Felixstowe Area ďNĒ Gauge Group

2022 Events
We have been discussing what events we think we are able to run for 2022.
We will be holding our normal Open Days in March & October and we have booked the same weekends as this year.
Saturday 26th March 2022 and Saturday 29th October 2022. As normal Kevin Hart will take the lead on organising these.

As you all know we were not able to hold our summer exhibition in either 2020 or 2021. You will also be aware that we were having to move from our previous venue at the Methodist Church. There is still some uncertainty about suitable venues / financial viability and whether we have sufficient manpower within the group to successfully run a show on the scale of previous ones. We have therefore decided that instead we will hold another event at the Welcome Hall. This will be a public event and is likely to be similar to an Open Day but might be slightly different. Our normal exhibition weekend date would clash with the celebrations for the Queens platinum anniversary. Therefore, we have pushed it back a week and the Welcome Hall is booked for Saturday 11th June 2022. I will take the lead on organising this event.

Progress continues on the era 1 German exhibition layout Iím working on, and areas where buildings will be placed are now getting their railway feeder lines laid.
I have bought a second-hand plastic depot building by Faller, itís missing a few parts and has some bad glue marks, but I can fix all of this.

My plan is to extend the loading area on either side to 300mm, so I can have about 4 to 5 wagons on each side being loaded or unloaded.

So, the first step is to place down the building and work out the spacing needed between the two lines. This I did with the building and a cardboard cut-out in place of the extended platforms, to check the clearances with some wide and long wagons.

After I was happy with the clearance on each side I mark the board and laid the lines, giving the beginnings of the Depot area.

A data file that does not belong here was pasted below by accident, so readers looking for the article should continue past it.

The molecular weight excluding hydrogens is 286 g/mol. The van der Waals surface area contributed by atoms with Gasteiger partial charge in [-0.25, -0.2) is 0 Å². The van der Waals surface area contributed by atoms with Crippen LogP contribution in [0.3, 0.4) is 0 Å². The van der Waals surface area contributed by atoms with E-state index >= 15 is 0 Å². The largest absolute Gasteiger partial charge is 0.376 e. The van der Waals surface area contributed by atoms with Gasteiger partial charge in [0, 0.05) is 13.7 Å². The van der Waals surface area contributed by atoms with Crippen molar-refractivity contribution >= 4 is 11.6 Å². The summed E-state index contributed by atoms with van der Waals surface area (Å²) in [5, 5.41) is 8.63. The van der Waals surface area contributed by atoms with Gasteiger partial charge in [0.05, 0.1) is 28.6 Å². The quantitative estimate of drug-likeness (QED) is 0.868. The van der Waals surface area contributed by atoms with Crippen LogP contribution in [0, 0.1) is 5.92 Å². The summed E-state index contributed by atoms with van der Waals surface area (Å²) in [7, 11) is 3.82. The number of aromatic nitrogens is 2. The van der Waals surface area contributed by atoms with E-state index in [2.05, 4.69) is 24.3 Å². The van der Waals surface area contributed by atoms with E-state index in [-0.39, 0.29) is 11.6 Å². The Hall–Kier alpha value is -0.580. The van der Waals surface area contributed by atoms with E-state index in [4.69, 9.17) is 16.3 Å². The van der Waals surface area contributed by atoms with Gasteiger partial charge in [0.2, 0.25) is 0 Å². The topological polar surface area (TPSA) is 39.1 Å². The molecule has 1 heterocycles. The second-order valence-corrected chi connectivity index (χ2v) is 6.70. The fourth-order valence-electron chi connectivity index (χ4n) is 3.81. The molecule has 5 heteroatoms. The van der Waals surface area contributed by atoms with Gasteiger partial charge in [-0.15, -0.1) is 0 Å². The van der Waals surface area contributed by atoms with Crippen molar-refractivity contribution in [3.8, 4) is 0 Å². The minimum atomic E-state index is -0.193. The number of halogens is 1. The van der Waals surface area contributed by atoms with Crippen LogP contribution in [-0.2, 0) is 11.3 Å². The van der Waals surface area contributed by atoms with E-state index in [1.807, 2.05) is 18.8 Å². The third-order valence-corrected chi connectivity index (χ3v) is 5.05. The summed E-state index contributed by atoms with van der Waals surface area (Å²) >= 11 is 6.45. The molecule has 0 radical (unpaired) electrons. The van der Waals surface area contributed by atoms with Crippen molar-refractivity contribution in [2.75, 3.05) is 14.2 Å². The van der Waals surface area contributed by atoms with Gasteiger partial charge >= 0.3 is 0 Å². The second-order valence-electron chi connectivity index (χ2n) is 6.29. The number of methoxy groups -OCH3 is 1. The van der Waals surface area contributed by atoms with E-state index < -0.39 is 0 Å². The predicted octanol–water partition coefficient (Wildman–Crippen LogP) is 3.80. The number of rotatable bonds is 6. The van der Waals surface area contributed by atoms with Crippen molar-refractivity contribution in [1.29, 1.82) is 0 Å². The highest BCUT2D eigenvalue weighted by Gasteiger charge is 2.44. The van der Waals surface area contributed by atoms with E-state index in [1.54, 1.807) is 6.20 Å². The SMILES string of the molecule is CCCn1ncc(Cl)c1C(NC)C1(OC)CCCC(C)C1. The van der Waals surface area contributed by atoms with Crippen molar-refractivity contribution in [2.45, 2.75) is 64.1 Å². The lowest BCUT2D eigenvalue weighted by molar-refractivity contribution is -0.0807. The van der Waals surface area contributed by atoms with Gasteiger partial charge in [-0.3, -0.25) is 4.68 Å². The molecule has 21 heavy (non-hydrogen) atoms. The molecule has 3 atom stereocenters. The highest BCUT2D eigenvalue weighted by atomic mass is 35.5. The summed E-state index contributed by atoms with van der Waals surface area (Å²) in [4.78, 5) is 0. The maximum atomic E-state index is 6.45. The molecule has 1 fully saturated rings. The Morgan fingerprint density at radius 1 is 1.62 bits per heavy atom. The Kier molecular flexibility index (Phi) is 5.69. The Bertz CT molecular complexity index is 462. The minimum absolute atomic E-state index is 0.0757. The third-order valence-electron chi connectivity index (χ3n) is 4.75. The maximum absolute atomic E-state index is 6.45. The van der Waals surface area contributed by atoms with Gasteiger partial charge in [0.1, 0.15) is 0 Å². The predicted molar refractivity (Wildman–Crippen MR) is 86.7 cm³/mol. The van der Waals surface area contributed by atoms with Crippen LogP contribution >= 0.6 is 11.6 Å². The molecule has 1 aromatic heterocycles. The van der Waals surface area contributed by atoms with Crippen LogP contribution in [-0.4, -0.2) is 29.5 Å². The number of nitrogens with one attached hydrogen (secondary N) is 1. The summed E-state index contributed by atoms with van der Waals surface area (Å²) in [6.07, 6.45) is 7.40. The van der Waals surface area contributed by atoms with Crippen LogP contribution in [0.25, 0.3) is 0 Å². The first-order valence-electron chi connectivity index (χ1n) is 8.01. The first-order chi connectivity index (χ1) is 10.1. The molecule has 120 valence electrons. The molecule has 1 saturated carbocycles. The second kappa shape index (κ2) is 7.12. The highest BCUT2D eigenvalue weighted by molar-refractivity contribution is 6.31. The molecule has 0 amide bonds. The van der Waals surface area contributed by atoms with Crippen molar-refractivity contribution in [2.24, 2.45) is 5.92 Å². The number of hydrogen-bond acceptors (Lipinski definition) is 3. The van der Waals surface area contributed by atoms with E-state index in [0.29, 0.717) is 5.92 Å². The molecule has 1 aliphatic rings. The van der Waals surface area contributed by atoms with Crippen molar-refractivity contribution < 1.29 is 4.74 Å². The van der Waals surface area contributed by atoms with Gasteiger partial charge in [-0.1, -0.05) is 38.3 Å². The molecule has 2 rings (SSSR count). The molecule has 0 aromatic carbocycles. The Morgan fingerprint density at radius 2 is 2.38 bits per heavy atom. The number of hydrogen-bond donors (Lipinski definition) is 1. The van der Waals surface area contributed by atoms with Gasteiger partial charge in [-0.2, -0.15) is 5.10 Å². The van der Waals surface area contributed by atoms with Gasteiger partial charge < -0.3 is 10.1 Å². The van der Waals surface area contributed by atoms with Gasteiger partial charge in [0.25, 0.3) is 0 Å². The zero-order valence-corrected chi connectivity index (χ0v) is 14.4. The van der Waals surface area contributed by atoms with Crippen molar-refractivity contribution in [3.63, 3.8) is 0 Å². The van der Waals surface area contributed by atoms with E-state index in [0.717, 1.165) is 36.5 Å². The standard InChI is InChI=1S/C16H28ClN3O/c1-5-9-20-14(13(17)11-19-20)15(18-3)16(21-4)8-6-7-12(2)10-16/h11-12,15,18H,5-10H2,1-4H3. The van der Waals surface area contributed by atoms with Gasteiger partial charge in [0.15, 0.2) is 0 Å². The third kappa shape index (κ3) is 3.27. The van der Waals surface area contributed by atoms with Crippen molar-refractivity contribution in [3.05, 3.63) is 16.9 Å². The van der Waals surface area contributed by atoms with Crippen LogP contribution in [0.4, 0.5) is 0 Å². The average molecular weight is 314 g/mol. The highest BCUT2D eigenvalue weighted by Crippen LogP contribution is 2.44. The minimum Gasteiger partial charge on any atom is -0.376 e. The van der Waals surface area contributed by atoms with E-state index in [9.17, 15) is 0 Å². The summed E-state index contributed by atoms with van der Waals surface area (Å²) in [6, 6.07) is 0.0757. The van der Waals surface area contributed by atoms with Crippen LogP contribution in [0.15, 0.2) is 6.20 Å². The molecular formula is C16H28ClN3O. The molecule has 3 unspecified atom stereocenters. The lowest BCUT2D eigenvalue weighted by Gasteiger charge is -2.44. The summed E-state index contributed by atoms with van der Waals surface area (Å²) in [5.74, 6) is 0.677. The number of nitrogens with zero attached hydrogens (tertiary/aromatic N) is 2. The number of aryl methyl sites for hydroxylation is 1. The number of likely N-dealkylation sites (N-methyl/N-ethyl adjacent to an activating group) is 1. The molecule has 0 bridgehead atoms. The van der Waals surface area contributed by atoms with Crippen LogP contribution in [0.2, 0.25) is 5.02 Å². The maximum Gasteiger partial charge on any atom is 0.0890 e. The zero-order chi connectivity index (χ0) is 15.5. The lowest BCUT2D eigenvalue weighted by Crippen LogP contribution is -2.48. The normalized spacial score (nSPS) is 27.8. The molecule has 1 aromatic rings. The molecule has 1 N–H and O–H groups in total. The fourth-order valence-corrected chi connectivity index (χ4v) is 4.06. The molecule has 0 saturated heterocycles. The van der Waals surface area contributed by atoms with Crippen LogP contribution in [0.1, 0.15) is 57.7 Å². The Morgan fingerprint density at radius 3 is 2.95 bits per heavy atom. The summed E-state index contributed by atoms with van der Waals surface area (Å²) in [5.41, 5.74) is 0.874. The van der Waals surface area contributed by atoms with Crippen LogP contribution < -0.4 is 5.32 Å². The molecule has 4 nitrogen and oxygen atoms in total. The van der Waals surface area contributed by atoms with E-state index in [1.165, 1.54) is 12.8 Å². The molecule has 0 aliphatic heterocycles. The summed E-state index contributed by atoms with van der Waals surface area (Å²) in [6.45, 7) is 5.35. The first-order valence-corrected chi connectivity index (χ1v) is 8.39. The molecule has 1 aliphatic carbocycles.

Now the creation of the new Depot building begins, starting by cutting off all the unwanted parts from the current structure. Most parts I plan to reuse on and around the depot.

Next on to the making of the two platforms, for these I used plasticard; 1.6mm square tiles for the tops and fine ribbed planking for the sides. After some fettling of the building to square it up I place the three parts together to check the look.

Now the edge decks, these are the wooden planking that the wagons roll along side. Germany often had these as they could be easily adjusted if abnormal width wagons needed to be loaded.
I also reuse the stairs here at one end, later I add the other rest of the steps to the other end as well.

The building is not quite how I need it to be, as now Iím adding extended platforms, I need double doors on either side too. It has a single door one end, but this is not enough. So out comes the scalpel and metal ruler and after some careful cutting I have two new portals and using more planked plasticard I have two sets of double doors that are similar to the front and back doors.

Lastly some final touches: I add the decking supports, 29 tiny fiddly pieces on each side, but they make it look so much better. Then I went over the original building with a fine shape scribing tool, to mark in the lost bricks and planks from the bad glue marks, and I make deeper roof panel marks.

The main part of the build is now finished - well, to the point before I paint it, however thatís a whole other task. Once done I will weather it and add crates, barrels, sacks and staff. So, I plan to have a part 2 for this in the future.


Having seen an article in Model Rail magazine recently about the railway equivalent of a ship in a bottle, but using a jam jar, I thought I'd make one myself. After all, we often need a touch of whimsy after a long day at work!
I selected a suitable jar from my collection (don't ask - one of those items that I tend to hang on to...), I cut a circle of 5mm ply to fit through the jar opening, this was then glued to the jar lid & once the 5mm ply 'baseboard' had been cut, that was glued to it with a strengthening strip underneath it.
The rest was fairly straight forward, you all know how it goes - paint the board brown, stick the track on, spray with weathering paint, ballast it & then add the shed & all the green bits.
In the "bits that don't go anymore" box, I found the Minitrix dock tank loco to complete the scene.
The finished item is very hard to photograph in the jar, although you can see it fine in real life. So that's why I've furnished Mike with photos of the board in & out of the jar.
It was a fun little project to do, took barely any time and creates conversation and interest among any non-railway people that see it.
It was also a good excuse to play with small pieces of ply and PVA glue, something that will keep me occupied for hours!!